Steam turbine disc corrosion
Stress corrosion cracking (SCC) of discs (at keyways, bores, and blade attachments) is caused by a combination of high surface stresses, a susceptible material and operational and shutdown environments. Design-related root causes are the most important and prevalent. They include high surface tensile stresses and stress concentrations, and use of high strength materials.
This article contains excerpts from the paper, “Steam turbine corrosion: Problems and solutions” presented at the 37th Turbomachinery Symposium by Otakar Jonas and Lee Machemer of Jonas, Inc.
Sources of stresses that contribute to SCC of discs include:
Basic centrifugal load caused by rotor rotation. Locally high concentration of centrifugal loads caused by variation in the gaps (gauging) between blade and disc rim attachment.
Residual machining stresses.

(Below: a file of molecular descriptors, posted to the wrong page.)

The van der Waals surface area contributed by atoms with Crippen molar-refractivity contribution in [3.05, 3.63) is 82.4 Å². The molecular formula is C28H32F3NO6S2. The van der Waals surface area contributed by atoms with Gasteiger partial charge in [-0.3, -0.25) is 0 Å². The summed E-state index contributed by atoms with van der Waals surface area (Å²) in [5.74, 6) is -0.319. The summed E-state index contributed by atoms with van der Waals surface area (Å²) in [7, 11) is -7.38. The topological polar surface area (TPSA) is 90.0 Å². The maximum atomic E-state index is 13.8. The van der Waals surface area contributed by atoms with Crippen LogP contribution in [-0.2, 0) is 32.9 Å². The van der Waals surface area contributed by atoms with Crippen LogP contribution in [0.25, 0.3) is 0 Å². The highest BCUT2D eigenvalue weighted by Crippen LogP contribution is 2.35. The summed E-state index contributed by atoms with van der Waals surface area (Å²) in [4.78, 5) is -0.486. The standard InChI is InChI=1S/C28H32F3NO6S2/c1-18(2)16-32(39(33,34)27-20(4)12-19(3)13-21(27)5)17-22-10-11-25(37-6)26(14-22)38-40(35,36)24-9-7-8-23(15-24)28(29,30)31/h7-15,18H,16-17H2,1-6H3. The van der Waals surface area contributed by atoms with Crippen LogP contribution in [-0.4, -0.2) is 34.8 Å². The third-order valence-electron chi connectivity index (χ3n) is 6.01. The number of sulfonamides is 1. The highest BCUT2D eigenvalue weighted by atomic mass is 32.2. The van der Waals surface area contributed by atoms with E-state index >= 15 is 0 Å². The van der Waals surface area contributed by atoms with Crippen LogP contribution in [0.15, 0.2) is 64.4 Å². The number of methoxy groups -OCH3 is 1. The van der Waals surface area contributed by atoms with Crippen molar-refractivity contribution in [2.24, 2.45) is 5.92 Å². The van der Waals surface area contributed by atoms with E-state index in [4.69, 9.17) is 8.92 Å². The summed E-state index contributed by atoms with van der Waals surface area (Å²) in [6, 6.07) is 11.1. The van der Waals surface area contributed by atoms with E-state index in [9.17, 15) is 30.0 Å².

Vibratory stresses—interaction of SCC and corrosion fatigue. Also, vibratory stresses reduce the life of the cracked disc when the flaws reach a sufficient size that fatigue becomes a dominant mechanism.
Steam chemistry root causes of SCC and CF cracking include:
Operating outside of recommended steam purity limits for long periods of time; sometimes caused by organic acids from decomposition of organic water treatment chemicals.
Condenser leaks—minor but occurring over a long period of time.
Condenser leaks—major ingress, generally one serious event, and the system and turbine not subsequently cleaned.
Water treatment plant or condensate polisher regeneration chemicals (NaOH or H2SO4) leak downstream.
Improperly operated condensate polisher (operating beyond ammonia breakthrough, poor rinse, etc.).
Shutdown environment: poor layup practices plus corrosive deposits. Sodium hydroxide is the most severe SCC environment encountered in steam turbines. The sources of NaOH include malfunctioning condensate polishers and makeup systems and improper control of phosphate boiler water chemistry combined with high carryover. Many other chemicals can also cause SCC of low alloy steels. The chemicals used in turbine assembly and testing, such as molybdenum disulfide (lubricant) and Loctite™ (sealant containing high sulfur), can accelerate SCC initiation (Turner, 1974; Newman, 1974).